Magnesium Fire Starter -- Cave Campground, Lassen National Forest - Page 3 - Fiberglass RV


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Old 02-22-2016, 04:42 AM   #29
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By the way it really helps to use a windscreen around most stoves, particularly the alcohol stoves. Helps heating things faster and uses less fuel. Something like this shield work very well (Amazon): HIGHROCK® Lightweight Compact Folding Camp Stove Windscreen
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Old 02-22-2016, 05:56 AM   #30
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I use "Heet" in the yellow plastic bottle for fuel in alcohol burners. It's a gasoline additive sold by most auto parts stores. Works very well.

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Old 02-22-2016, 12:10 PM   #31
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RE Heet: Yellow is better than Red for use in stoves. Don't breath the fumes or get any on your skin. Go here for more info in you are interested:

Adventures In Stoving: What's the Best Alcohol for Stove Fuel?
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Old 02-22-2016, 06:47 PM   #32
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I have tried dryer lint to get some charcoal started, and didn't have much luck. Maybe it's a cotton vs polyester thing... dunno.

I seem to recall reading that one can use a 9V battery and steel wool to start a fire. But I haven't tried it.
Mike, that sounds like a transition thing. The lint needs something more to catch before moving up to a log or kindling or charcoal. So you'd start with lint, add some dry, broken twigs, and then gradually keep adding more beefy material.
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Old 02-22-2016, 07:08 PM   #33
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Hummm. An emergency communication device such as the original Spot should not require your kids to be given any info ahead of time in order to find you should you get lost.
Carol H, the kids would only need info if they wished to log into our page on the Spot site and discover where we are every 10 minutes... which is not likely!

On the model we have we can push a button to send an email update to a predetermined list of people (I'm out riding, having a great time...), or the "help me now" button which sends out the SOS and gives exact location. I don't think we can talk to the rescue center, but at least they know where we are.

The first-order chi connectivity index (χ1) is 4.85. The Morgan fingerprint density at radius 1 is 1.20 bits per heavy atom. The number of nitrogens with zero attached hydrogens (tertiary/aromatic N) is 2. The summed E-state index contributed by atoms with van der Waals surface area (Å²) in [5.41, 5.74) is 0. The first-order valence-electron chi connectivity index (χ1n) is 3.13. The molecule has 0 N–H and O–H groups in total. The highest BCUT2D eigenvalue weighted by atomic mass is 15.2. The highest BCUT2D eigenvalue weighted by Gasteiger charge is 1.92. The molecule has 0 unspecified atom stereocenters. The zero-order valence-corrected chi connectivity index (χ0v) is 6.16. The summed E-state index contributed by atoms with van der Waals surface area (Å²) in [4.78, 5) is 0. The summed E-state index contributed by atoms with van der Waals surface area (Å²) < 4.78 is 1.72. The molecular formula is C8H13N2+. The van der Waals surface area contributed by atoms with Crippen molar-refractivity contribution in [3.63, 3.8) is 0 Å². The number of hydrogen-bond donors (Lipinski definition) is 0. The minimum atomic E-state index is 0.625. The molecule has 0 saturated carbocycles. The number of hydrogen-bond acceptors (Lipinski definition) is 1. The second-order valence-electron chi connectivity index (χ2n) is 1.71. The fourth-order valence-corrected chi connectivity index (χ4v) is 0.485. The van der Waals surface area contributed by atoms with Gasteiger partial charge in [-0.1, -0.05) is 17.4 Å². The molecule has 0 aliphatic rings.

My concern has always been that someone would run DH off the road and he would be unconscious and unfindable. He loves curvy mountain roads with little traffic. AND, when I used to ask him about his travel itinerary, he would point vaguely to the east or west and say, "somewhere THAT way."

Now he can buzz for help if he's conscious, or if he's not and overdue, I can see right away what his route was and narrow down significantly where he might be. Probably the rescue center can pinpoint his exact location even so.


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The little bit of bike tire tube will burn even when wet and long enough in wet weather to allow you to get other wet fire materials burning. Not the most enviornmentally friend product but when in an emergency situation it works.
Great suggestion! Thanks!
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Old 02-22-2016, 07:22 PM   #34
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Here on the WET coast we have a plant/tree that will burn when green or dripping wet, leaves and all. Vine Maple - Acer circinatum is a species of maple native to western North America, from southwest British Columbia to northern California, usually within 300 kilometres of the Pacific Ocean coast, found along the Columbia Gorge and Coastal Forest.


It will smoke, for certain, but burns HOT. So if you absolutely need something to get a fire going when it's raining, I can suggest this.
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Old 02-22-2016, 09:12 PM   #35
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Emergency food

Quite an interesting plant. If you run out of food boondocking, you can eat it too, exercising due care!

I got curious and found this, quoting:
Human consumption of the Vine Maple as food source is usually limited to emergency situations. The sap of all maples is edible, although the eastern maples have a superior taste--most of us are familiar with maple-flavored syrup. Young shoots may be eaten like asparagus either raw or steamed. However, the older leaves are poisonous to people. The inner bark of all maples may be eaten if one were to need some food to survive.